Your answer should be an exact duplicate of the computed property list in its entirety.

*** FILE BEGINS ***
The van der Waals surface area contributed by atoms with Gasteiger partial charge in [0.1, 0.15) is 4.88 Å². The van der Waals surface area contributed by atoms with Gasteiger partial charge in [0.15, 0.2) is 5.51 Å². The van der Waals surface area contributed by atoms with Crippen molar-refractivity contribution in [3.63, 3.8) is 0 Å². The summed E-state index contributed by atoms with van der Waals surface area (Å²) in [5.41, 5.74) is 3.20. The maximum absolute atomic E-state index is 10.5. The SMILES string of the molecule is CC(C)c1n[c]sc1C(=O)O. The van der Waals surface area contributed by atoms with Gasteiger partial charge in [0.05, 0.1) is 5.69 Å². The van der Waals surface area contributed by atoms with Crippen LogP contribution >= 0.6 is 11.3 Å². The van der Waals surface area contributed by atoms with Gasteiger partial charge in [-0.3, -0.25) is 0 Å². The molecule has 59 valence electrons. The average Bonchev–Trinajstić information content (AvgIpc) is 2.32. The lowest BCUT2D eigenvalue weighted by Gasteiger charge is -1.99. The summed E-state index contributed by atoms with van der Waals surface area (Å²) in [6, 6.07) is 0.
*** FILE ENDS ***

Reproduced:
The van der Waals surface area contributed by atoms with Gasteiger partial charge in [0.1, 0.15) is 4.88 Å². The van der Waals surface area contributed by atoms with Gasteiger partial charge in [0.15, 0.2) is 5.51 Å². The van der Waals surface area contributed by atoms with Crippen molar-refractivity contribution in [3.63, 3.8) is 0 Å². The summed E-state index contributed by atoms with van der Waals surface area (Å²) in [5.41, 5.74) is 3.20. The maximum absolute atomic E-state index is 10.5. The SMILES string of the molecule is CC(C)c1n[c]sc1C(=O)O. The van der Waals surface area contributed by atoms with Gasteiger partial charge in [0.05, 0.1) is 5.69 Å². The van der Waals surface area contributed by atoms with Crippen LogP contribution >= 0.6 is 11.3 Å². The van der Waals surface area contributed by atoms with Gasteiger partial charge in [-0.3, -0.25) is 0 Å². The molecule has 59 valence electrons. The average Bonchev–Trinajstić information content (AvgIpc) is 2.32. The lowest BCUT2D eigenvalue weighted by Gasteiger charge is -1.99. The summed E-state index contributed by atoms with van der Waals surface area (Å²) in [6, 6.07) is 0.